Retirement Savers Are Piling Into Stocks. Is That A Good Idea?


Authored by Lance Roberts via RealInvestmentAdvice.com,

As the financial markets grind higher, retirement savers have consciously decided to add more to equity risk. Such was the result of a recent Bloomberg survey.

“Retirement savers want more stocks in their portfolios as a hedge against inflation, potentially offering a long-term tailwind for equities as societies age, according to the latest Bloomberg Markets Live Pulse survey.

Almost half of the 252 respondents said they were putting more funds into stocks as a response to rising prices – far eclipsing the 6% who said they’d be adding the traditional inflation hedge, gold.” – Simon White

While the respondents said they were buying stocks as a hedge against inflation, which may be part of the answer, the reality is that a surging bull market over the last 14 years is more likely the real reason. The same psychology permeated into the next question, which asked which asset classes would do the best as society ages. Given the real-world experience of most individuals of skyrocketing home prices and stocks, it was not surprising to see both ranking as top answers.

Given the recency bias of most individuals, the responses were unsurprising given the outsized proportion of market gains relative to the long-term averages. Such was the recent topic of “Portfolio Return Expectations Are Too High.” To wit:

The chart shows the average annual inflation-adjusted total returns (dividends included) since 1928. I used the total return data from Aswath Damodaran, a Stern School of Business professor at New York University. The chart shows that from 1928 to 2023, the market returned 8.45% after inflation. However, after the financial crisis in 2008, returns jumped by nearly four percentage points for the various periods. After over a decade, many investors have become complacent in expecting elevated portfolio returns from the financial markets. However, can those expectations continue to be met in the future?”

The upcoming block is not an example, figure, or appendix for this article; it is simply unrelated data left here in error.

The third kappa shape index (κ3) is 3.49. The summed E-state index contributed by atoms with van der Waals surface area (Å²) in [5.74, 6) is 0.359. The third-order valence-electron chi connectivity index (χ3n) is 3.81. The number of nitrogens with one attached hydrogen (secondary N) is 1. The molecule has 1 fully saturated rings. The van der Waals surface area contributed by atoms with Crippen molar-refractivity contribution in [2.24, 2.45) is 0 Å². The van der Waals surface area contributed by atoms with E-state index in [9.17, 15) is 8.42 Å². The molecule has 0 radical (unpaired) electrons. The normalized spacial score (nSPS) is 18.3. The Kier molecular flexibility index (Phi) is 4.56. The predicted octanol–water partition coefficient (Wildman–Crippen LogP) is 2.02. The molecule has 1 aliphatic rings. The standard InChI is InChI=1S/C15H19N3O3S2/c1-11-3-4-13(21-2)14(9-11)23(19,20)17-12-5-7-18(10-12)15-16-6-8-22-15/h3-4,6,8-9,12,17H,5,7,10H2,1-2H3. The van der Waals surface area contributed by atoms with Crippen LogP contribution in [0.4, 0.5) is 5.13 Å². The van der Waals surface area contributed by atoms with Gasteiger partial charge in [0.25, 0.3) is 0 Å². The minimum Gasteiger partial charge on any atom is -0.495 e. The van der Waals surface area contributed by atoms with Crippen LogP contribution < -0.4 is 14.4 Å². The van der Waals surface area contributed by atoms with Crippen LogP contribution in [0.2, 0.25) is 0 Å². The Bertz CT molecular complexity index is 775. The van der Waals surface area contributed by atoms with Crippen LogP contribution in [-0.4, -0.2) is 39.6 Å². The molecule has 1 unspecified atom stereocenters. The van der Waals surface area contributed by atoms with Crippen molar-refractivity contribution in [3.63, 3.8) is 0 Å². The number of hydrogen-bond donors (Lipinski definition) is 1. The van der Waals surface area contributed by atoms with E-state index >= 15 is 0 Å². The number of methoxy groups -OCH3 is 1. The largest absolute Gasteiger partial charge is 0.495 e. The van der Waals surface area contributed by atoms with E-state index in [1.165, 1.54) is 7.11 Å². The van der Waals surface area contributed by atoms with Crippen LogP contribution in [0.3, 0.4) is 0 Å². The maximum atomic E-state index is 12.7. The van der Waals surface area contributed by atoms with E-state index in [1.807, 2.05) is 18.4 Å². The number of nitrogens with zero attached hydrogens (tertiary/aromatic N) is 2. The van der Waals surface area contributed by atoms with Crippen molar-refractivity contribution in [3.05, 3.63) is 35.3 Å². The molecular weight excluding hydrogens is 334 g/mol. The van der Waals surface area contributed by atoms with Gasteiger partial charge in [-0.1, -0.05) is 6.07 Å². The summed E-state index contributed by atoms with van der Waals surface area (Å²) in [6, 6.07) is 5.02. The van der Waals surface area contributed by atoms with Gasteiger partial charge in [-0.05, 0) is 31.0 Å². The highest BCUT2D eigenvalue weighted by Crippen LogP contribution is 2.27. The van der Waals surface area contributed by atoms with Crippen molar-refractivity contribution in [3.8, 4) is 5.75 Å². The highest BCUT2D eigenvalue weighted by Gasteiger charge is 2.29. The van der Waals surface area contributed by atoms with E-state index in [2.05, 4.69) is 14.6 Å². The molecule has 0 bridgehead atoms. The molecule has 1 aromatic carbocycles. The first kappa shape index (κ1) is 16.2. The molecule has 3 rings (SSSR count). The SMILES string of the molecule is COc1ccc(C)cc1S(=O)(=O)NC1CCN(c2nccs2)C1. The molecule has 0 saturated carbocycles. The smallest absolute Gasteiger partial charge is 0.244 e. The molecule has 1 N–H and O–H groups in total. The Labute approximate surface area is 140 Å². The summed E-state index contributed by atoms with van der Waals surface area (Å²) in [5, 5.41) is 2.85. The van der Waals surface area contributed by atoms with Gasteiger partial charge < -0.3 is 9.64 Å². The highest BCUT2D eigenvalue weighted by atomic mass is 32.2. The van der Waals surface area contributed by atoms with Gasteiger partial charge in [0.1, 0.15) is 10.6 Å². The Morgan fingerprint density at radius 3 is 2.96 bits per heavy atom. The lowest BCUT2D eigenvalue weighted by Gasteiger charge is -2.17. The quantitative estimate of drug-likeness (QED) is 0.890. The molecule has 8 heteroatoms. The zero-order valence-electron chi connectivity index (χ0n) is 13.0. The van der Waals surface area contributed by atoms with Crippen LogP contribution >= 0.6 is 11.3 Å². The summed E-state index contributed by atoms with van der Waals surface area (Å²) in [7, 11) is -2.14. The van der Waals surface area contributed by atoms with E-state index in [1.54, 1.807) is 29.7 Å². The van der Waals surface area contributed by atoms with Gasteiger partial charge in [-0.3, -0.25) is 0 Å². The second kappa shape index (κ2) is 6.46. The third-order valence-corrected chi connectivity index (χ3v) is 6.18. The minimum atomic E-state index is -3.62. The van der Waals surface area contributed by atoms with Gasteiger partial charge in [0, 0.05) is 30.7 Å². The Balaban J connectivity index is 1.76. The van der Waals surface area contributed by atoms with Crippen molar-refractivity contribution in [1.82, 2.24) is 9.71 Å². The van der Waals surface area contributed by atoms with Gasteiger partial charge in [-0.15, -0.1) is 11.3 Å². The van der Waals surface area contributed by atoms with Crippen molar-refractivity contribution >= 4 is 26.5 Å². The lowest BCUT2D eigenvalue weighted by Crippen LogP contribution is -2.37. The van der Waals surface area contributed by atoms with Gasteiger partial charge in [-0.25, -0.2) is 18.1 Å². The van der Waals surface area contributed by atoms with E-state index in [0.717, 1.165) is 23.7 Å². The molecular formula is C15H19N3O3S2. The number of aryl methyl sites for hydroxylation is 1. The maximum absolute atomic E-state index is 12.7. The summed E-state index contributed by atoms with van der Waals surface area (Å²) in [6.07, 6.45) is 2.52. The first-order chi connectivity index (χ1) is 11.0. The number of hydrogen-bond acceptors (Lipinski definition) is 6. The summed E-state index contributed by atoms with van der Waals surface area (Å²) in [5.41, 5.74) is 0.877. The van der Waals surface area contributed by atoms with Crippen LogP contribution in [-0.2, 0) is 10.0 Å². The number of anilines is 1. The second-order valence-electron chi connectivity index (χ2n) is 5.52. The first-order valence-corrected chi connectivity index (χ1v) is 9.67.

That last sentence is critical.

A Staggering Shortfall

There are a couple of apparent reasons individuals are willing to take on increased risk in portfolios, the most obvious being the rather significant savings shortfall. For example, a previous survey by CNBC found that most Americans will need $1.3 million to retire comfortably.

“When it comes to how much they will need to retire comfortably, Americans have a “magic number” in mind — $1.27 million, according to new research from Northwestern Mutual.

The survey found that respondents in their 50s expected to need the most when they retire — more than $1.5 million. For those in their 60s and 70s, who are close to or in retirement, those expectations dropped to less than $1 million.”

The problem with that data is that most individuals are nowhere close to those levels of savings.

“A recent survey conducted by Clever Real Estate polled 1,000 Gen Xers born between 1965 and 1980 to find out how they fare regarding personal finances and the road to retirement. A staggering 56% of Gen Xers said they have less than $100,000 saved for retirement, and 22% said they have yet to save a single cent.

While the desire to retire may be there, the money just isn’t. A whopping 64% of respondents said they stopped saving for retirement not because they don’t want to but because they simply can’t afford to.

Furthermore, a LendingClub survey shows that 61% of U.S. consumers live paycheck to paycheck.